In memory of Bryan Pollitt
Bryan Pollitt was born in Worsley, Lancashire, in 1918, writes Adrian Hughes. His father Frederick owned a company called Isaac Bury, who were dyers and bleachers to the world-famous Lancashire cotton industry. The family also owned a property, Bryn Eithin, in Deganwy’s Gannock Park.
Bryan was educated at Radley College in Oxfordshire and after finishing his studies in 1935 sailed to Canada and America. On returning to the UK he went into the cotton business, working for English Sewing Cottons. On the outbreak of war he immediately joined the ranks of the RAF, later being commissioned as a pilot officer in the RAFVR (Royal Air Force Volunteer Reserve).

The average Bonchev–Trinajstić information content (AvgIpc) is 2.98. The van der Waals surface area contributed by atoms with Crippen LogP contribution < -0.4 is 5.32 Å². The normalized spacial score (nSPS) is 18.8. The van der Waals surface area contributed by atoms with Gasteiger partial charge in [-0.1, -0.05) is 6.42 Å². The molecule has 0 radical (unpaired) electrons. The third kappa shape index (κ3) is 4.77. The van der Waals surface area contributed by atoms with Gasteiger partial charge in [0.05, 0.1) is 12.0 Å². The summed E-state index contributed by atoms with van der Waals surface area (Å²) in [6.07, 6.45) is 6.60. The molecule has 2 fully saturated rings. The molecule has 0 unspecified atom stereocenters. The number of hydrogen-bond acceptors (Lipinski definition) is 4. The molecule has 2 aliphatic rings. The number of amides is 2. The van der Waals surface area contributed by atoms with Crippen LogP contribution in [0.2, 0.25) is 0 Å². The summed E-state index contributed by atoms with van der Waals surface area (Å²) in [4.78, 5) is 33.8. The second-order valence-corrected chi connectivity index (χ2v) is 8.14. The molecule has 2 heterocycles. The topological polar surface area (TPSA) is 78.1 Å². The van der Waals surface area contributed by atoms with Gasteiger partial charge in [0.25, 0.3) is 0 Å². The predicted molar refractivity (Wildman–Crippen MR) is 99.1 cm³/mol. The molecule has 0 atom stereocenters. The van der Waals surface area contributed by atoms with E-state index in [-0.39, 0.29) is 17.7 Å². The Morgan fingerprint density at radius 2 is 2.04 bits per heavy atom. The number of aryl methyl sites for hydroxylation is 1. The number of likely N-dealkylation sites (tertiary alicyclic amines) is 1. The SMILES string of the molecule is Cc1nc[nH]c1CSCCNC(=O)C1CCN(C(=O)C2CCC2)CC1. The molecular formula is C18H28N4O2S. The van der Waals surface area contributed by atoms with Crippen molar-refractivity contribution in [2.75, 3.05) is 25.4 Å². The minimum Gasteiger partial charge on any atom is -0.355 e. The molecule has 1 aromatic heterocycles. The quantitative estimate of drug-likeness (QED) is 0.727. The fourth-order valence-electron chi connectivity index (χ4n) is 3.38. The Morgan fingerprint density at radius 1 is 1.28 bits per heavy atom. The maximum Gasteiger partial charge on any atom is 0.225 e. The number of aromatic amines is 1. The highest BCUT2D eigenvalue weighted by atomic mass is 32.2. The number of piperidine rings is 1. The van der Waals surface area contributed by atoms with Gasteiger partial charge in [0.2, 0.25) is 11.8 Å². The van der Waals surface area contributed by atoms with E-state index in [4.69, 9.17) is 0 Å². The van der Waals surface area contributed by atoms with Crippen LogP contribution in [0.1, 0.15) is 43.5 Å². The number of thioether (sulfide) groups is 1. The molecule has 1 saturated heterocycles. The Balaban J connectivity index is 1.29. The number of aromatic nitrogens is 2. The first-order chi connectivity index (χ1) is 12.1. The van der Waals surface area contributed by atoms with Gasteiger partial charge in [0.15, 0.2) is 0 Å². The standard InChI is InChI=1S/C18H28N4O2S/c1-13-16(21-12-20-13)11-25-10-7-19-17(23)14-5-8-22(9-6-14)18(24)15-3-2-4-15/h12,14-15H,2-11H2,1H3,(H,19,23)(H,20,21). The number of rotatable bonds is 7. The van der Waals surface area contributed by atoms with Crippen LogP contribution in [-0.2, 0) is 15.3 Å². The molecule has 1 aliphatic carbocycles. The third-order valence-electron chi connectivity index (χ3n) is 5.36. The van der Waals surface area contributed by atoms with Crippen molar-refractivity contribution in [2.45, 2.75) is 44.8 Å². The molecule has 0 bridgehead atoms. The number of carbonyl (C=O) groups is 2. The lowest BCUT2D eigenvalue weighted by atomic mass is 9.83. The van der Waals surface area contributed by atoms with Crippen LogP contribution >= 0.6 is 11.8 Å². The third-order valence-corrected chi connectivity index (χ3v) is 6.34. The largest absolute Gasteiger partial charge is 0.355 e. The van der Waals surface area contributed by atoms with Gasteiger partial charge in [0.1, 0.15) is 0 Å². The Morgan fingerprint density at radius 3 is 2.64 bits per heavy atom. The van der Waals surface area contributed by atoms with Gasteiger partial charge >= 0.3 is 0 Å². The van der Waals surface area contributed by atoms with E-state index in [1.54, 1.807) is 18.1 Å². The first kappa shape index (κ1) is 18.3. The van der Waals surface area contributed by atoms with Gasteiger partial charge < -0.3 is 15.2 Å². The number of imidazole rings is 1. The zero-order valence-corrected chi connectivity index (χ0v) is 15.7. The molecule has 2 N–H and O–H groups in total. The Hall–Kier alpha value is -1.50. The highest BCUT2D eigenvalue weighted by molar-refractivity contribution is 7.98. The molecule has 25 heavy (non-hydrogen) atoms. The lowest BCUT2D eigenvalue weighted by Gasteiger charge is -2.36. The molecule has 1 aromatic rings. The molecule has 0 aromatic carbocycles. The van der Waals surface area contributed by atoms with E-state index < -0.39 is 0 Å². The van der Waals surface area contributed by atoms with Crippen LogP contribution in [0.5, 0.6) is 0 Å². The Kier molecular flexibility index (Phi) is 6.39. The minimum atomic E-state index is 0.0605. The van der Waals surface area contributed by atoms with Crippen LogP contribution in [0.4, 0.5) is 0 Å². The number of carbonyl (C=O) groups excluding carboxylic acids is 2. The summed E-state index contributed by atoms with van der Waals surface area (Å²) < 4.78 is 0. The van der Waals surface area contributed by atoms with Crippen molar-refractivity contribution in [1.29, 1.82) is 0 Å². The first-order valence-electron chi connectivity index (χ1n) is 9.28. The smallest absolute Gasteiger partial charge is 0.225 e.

On 10 March 1941, Pilot Officer Pollitt took off from RAF MacMerry near Edinburgh on a routine patrol and in poor visibility flew his Hawker Hurricane into a hill south of Harperrigg Loch, Midlothian. The 22-year-old was buried at Corstorphine Hill Cemetery in Edinburgh a week after the crash. The obituary in the Radley College magazine stated that Bryan was “of a quiet and unassuming nature while at school” and was “one who easily made friends, and at the same time he showed early signs of that sense of duty which later led him to offer his services at once when war broke out”.
Bryan’s sister Beryl was also in the RAF during the Second World War, serving as a Cyphers Officer.